2. What other incidents have occurred this year that she had "the urge to tell drivers with exponentially more experience how to do their jobs?" Maybe I'm missing something, but I can't think of one instance (even after being put in the wall numerous times). Moody, leading up to this year you were one of, if not the most, levelheaded folks about Danica. And while I'm not a huge DP fan, this article seems unnecessarily biased. And the choice of words in the line, "Patrick cannot simply stamp her feet and demand the instantaneous respect of her fellow competitors" is very interesting. I'm not sure I've ever, for as long as I've been following you, heard you use the phrase "stamp his/her feet."

    All that said, I agree that she's not doing much to enhance her relationships in the NW series. But, then again, neither did Brad Keselowski and after a couple years of turmoil/controversy, he's become one of the most respected drivers in the garage.

    So, while I agree with your general sentiment, I respectfully disagree with the tone of the article and what appear to be a couple unsubstantiated generalizations.

    Either way, much appreciation for your contributions.

    Landon Chapman

    1. Chappy, I remain open minded about Danica. I think she has the talent to make it in NASCAR, but not without learning to give as well as she takes on the race track. Ask her JR Motorsports teammate, Cole Whitt about her willingness to call out other drivers. Cole has considerably more stock car experience than she does, but got chopped into tiny little pieces after their tangle at Daytona.

    2. Point taken.

      Very much appreciate posting my comment and providing a response, as you obviously had no obligation to do so.

      Will be listening, as usual, at 3PM.

  3. I'm not sure about rightfully being seen as a veteran in IndyCar other than in time served. The reputation you speak of that she's getting in NASCAR, she sort of had all the time in IndyCar. There's plenty of video on YouTube you can look up for that.

    Stomping feet, running down the pits to someone else's team, Miss Pouty-face all the time, blaming real racing veterans for driving poorly, throwing her CREW under the bus (during Indy qualifying nonetheless). She's a whiner and lets face it, the only race she won during her IndyCar days was with only 2/3rds of the regular field.

    Enjoy her, I'm happy she's gone from IndyCar. The women who are racing now, understand and get it and are all earning their status. (Katherine Legge, Simona de Silvestro!) Danica never could have lived up to the class that Sarah Fisher had and especially now that Sarah is an owner.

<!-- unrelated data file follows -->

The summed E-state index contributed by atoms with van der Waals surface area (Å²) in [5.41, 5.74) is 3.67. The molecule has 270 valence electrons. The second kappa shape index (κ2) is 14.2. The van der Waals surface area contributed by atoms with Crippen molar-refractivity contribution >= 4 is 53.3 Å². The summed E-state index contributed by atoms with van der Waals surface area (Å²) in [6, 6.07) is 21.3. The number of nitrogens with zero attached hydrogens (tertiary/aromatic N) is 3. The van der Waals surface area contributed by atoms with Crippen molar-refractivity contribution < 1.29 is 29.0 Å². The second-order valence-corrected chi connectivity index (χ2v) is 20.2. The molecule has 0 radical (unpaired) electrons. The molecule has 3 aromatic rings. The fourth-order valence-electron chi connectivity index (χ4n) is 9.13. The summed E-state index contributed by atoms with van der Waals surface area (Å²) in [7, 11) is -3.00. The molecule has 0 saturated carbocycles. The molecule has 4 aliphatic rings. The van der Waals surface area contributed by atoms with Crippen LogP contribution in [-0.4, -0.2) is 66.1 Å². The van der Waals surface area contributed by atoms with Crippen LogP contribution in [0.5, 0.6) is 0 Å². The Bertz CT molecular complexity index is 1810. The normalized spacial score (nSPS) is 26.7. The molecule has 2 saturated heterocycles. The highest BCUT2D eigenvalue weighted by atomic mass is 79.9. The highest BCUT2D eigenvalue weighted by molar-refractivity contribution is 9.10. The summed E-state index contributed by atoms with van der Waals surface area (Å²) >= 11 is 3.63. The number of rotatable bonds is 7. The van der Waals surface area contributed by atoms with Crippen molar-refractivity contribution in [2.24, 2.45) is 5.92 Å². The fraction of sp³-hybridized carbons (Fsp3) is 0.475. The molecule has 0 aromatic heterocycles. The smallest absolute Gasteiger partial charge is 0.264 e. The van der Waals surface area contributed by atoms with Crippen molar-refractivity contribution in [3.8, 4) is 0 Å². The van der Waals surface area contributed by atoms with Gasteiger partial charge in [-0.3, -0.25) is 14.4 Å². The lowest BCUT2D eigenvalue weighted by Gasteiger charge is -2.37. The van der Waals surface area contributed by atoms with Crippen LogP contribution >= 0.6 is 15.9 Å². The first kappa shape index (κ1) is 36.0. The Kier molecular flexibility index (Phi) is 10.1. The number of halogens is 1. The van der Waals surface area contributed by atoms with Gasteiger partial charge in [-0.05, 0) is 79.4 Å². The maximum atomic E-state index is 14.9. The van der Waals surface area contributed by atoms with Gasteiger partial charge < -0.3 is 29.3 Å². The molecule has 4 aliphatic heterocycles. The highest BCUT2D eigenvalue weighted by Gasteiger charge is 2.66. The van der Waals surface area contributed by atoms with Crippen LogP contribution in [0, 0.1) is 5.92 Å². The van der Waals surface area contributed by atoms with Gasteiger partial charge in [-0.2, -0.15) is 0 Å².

4. I love you for saying what I've been thinking from the start. She yells at everyone else but doesn't take any of the blame. And the move she did on Saturday as absolutely uncalled for, especially after the red flag in the same race.

  5. After watching the replays several times including live on TV, I think Sam Hornish Jr. made a mistake when he decided to continue at full speed into the tri-oval despite having a blown right front tire which put Danica into the outside wall.

    With that said, after the checkers, its better to wait for another day to get your point across than hitting someone and turning them into the wall. Don't get me wrong, Hornish deserved the hit, but not the best move and going throw NASCAR or him would have been better.

    If there is a penalty, I believe NASCAR should penalize both Hornish for his reckless regard for others when he headed off into the tri-oval with a blown tire. You have to respect your competitors (same goes for Reutimann and Baldwin at Martinsville Cup race, RESPECT). And Patrick for her role.

    Penalty should be a 6-10 race probation, fine and if either one steps out again, they have been warned and bigger penalty will come.

    Welcome to NASCAR racing.

  6. Anonymous12:19 PM

    The main thing she HAS to learn is that NASCAR is one of the oldest,and most close nit good ole boys clubs around.She might fit in,but she will NEVER break it up.If that is what she has in mind,she better go back to IZOD.

  7. I understood she was the same way in open wheel driving.